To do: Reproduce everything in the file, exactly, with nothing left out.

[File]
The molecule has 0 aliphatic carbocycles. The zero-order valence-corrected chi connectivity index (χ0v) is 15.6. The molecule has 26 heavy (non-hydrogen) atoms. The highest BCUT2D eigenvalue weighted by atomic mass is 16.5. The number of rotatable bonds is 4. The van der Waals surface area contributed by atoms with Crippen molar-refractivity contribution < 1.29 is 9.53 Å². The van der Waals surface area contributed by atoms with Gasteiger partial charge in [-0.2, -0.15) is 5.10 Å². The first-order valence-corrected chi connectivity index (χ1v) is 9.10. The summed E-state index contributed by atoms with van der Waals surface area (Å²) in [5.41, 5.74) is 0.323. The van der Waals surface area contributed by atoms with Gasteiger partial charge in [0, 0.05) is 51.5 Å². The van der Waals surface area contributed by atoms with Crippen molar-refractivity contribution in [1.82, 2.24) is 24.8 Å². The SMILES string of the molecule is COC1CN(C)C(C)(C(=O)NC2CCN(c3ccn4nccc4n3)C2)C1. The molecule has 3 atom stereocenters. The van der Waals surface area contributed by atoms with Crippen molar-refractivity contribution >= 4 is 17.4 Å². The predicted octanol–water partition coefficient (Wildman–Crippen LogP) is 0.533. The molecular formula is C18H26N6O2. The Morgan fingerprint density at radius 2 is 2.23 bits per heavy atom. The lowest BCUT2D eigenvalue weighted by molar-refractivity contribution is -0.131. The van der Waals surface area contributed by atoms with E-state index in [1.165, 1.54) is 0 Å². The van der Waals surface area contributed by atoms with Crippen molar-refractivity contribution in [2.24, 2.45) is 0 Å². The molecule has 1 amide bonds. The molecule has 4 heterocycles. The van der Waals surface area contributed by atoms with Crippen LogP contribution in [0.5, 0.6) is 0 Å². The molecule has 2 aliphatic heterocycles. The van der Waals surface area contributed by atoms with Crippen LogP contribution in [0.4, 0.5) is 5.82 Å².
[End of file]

The molecule has 0 aliphatic carbocycles. The zero-order valence-corrected chi connectivity index (χ0v) is 15.6. The molecule has 26 heavy (non-hydrogen) atoms. The highest BCUT2D eigenvalue weighted by atomic mass is 16.5. The number of rotatable bonds is 4. The van der Waals surface area contributed by atoms with Crippen molar-refractivity contribution < 1.29 is 9.53 Å². The van der Waals surface area contributed by atoms with Gasteiger partial charge in [-0.2, -0.15) is 5.10 Å². The first-order valence-corrected chi connectivity index (χ1v) is 9.10. The summed E-state index contributed by atoms with van der Waals surface area (Å²) in [5.41, 5.74) is 0.323. The van der Waals surface area contributed by atoms with Gasteiger partial charge in [0, 0.05) is 51.5 Å². The van der Waals surface area contributed by atoms with Crippen molar-refractivity contribution in [1.82, 2.24) is 24.8 Å². The SMILES string of the molecule is COC1CN(C)C(C)(C(=O)NC2CCN(c3ccn4nccc4n3)C2)C1. The molecule has 3 atom stereocenters. The van der Waals surface area contributed by atoms with Crippen molar-refractivity contribution >= 4 is 17.4 Å². The predicted octanol–water partition coefficient (Wildman–Crippen LogP) is 0.533. The molecular formula is C18H26N6O2. The Morgan fingerprint density at radius 2 is 2.23 bits per heavy atom. The lowest BCUT2D eigenvalue weighted by molar-refractivity contribution is -0.131. The van der Waals surface area contributed by atoms with E-state index in [1.165, 1.54) is 0 Å². The van der Waals surface area contributed by atoms with Crippen molar-refractivity contribution in [2.24, 2.45) is 0 Å². The molecule has 1 amide bonds. The molecule has 4 heterocycles. The van der Waals surface area contributed by atoms with Crippen LogP contribution in [0.5, 0.6) is 0 Å². The molecule has 2 aliphatic heterocycles. The van der Waals surface area contributed by atoms with Crippen LogP contribution in [0.4, 0.5) is 5.82 Å².